The Supreme Court ruling voiding the Reserve Bank of India’s circular on treatment of defaults could affect the pace of corporate insolvency resolution and impact ongoing efforts to restructure loans of many companies including that of Jet AirwaysNSE -5.00 %, bankers said.
Senior bankers said the ruling may also lead to more litigation as promoters of stressed companies challenge such restructuring citing the court order.
Corporate restructuring proposals including that of Jet Airways may have to be abandoned as they are based on last year’s February 12 circular which has been held ultra vires to the Constitution.
The circular — which became a major bone of contention between the government, the RBI and the corporate sector — instructed banks to start negotiations for restructuring after a default of even one day and complete such discussions within 180 days, failing which the company will have to be admitted to the bankruptcy court.
Since the order deals with the RBI’s powers to direct banks with a general order on resolving defaults, it could open a new avenue for promoters unwilling to part with their assets to try and challenge banks’ decisions, said bankers and lawyers.
“We had travelled quite a distance in resolving debt of large borrowers. It will be unfortunate if the effort and time we had put in over the past year do not yield any result. We are examining the issue closely,” said the CEO of a state-owned bank.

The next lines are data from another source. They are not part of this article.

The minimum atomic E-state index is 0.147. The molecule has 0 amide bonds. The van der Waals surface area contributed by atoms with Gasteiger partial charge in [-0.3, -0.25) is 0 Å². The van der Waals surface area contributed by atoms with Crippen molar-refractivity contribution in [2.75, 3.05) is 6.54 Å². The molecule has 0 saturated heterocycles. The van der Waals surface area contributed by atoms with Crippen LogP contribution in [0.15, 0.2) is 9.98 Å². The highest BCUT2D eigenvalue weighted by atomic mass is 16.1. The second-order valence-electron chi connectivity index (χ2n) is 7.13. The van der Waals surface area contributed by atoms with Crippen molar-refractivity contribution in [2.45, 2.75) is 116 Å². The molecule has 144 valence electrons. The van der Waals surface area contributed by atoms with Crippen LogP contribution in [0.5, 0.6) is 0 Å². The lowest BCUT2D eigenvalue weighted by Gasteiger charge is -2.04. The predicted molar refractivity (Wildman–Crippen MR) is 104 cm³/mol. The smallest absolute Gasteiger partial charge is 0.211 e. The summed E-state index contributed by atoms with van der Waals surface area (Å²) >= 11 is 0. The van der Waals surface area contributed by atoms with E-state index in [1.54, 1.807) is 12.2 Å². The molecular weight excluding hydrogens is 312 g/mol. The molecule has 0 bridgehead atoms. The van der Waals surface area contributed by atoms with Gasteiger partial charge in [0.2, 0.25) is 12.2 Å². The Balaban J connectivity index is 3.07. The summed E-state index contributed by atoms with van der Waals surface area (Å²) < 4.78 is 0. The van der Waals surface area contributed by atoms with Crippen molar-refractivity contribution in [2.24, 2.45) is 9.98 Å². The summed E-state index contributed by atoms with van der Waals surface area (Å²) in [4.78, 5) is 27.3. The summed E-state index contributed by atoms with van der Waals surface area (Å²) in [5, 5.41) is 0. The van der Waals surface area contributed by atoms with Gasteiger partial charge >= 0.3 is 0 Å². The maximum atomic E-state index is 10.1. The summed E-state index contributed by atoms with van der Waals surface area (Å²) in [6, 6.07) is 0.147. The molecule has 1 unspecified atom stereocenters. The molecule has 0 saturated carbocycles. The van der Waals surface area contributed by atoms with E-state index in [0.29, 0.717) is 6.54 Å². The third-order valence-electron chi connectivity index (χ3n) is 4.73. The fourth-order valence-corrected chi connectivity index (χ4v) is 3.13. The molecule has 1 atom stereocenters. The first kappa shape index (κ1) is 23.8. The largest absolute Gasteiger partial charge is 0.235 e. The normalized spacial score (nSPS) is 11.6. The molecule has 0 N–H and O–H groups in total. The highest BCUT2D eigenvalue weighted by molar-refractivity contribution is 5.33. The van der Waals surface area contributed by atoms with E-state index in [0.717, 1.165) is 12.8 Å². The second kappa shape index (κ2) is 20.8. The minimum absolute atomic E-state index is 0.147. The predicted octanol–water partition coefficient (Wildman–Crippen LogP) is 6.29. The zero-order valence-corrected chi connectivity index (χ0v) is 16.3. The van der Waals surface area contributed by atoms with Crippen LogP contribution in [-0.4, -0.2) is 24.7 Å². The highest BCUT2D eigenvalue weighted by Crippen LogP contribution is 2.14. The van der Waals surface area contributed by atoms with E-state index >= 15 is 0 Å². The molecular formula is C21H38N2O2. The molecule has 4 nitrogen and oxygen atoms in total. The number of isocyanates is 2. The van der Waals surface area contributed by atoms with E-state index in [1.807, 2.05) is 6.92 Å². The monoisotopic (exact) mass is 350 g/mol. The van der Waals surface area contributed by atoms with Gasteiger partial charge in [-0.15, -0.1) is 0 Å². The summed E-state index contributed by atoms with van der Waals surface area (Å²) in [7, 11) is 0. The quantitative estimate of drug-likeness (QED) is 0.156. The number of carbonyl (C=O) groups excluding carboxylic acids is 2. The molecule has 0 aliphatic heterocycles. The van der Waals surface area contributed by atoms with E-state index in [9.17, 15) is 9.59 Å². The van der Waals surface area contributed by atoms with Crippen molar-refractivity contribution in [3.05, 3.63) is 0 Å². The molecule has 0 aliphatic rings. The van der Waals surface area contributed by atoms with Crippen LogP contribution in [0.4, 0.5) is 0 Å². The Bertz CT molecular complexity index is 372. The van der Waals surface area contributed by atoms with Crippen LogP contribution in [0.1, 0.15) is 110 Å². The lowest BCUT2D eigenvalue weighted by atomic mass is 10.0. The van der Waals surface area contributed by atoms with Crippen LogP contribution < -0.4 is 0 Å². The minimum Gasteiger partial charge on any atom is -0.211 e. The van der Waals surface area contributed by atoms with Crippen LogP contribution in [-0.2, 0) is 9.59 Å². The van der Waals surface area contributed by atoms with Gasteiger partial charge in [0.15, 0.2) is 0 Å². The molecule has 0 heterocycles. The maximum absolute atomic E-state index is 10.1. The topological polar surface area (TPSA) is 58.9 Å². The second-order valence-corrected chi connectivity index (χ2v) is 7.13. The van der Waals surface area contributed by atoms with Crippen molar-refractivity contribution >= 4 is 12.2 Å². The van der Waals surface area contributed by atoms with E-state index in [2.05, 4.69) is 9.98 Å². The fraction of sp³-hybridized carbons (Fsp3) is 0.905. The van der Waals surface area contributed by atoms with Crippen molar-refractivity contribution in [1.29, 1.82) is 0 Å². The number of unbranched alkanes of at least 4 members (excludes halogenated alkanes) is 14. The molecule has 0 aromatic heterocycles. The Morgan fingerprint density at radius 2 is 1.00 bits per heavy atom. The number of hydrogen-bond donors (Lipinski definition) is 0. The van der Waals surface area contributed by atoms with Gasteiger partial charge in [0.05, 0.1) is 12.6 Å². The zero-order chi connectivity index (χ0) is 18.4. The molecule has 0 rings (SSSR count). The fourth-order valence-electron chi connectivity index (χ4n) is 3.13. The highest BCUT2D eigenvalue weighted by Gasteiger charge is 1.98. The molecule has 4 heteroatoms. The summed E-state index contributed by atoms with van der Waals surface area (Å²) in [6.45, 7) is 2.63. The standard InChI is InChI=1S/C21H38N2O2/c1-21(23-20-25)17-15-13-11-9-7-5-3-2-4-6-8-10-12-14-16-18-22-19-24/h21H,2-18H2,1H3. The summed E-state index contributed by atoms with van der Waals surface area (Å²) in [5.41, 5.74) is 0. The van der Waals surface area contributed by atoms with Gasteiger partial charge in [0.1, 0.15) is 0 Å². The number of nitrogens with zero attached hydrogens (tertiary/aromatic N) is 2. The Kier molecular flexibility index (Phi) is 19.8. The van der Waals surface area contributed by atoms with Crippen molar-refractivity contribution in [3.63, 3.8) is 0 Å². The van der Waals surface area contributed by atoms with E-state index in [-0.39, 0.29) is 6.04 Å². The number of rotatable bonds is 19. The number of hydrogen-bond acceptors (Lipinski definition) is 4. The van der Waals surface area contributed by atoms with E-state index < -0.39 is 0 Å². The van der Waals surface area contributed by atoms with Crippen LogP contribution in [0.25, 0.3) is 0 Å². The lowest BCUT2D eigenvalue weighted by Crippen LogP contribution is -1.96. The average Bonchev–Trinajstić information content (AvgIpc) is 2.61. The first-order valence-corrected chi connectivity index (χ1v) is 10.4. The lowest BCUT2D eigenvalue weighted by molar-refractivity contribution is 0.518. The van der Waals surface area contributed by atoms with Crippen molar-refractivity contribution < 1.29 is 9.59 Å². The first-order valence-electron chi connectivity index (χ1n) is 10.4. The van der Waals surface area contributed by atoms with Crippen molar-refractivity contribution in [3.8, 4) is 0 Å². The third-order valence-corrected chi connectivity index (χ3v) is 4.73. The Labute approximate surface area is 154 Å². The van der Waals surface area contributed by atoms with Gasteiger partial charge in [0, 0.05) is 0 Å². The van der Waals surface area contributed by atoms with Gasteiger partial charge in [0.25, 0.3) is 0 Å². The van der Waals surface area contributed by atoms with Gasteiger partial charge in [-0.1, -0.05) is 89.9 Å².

Many cases that were referred to the bankruptcy courts using the RBI circular may become null and void, bankers and legal experts told ET.
Lenders were upbeat about the prospects of better recovery from the accounts referred to the National Company Law Tribunal, especially those accounts that went to the bankruptcy courts following the RBI circular.
The SC judgment has effectively invalidated any reference in terms of the insolvency code made under this circular. The apex court has clarified that the government has given powers to the RBI to direct banks to refer to NCLT only specific cases (where there is a default), such as the first 12 large cases, said Mehul Bheda, partner in Mumbai-based Dhruva Advisors.
Bankers will hit the drawing boards in a day or two to understand the nuances of the verdict, said people familiar with the matter.
“Voiding of the February 12 circular is credit-negative for Indian banks. The circular had significantly tightened stressed loan recognition and resolution for large borrowers.
But with the voiding, this may now have to be watered down,” said Srikanth Vadlamani, vice-president, financial institutions group, Moody’s Investors Service.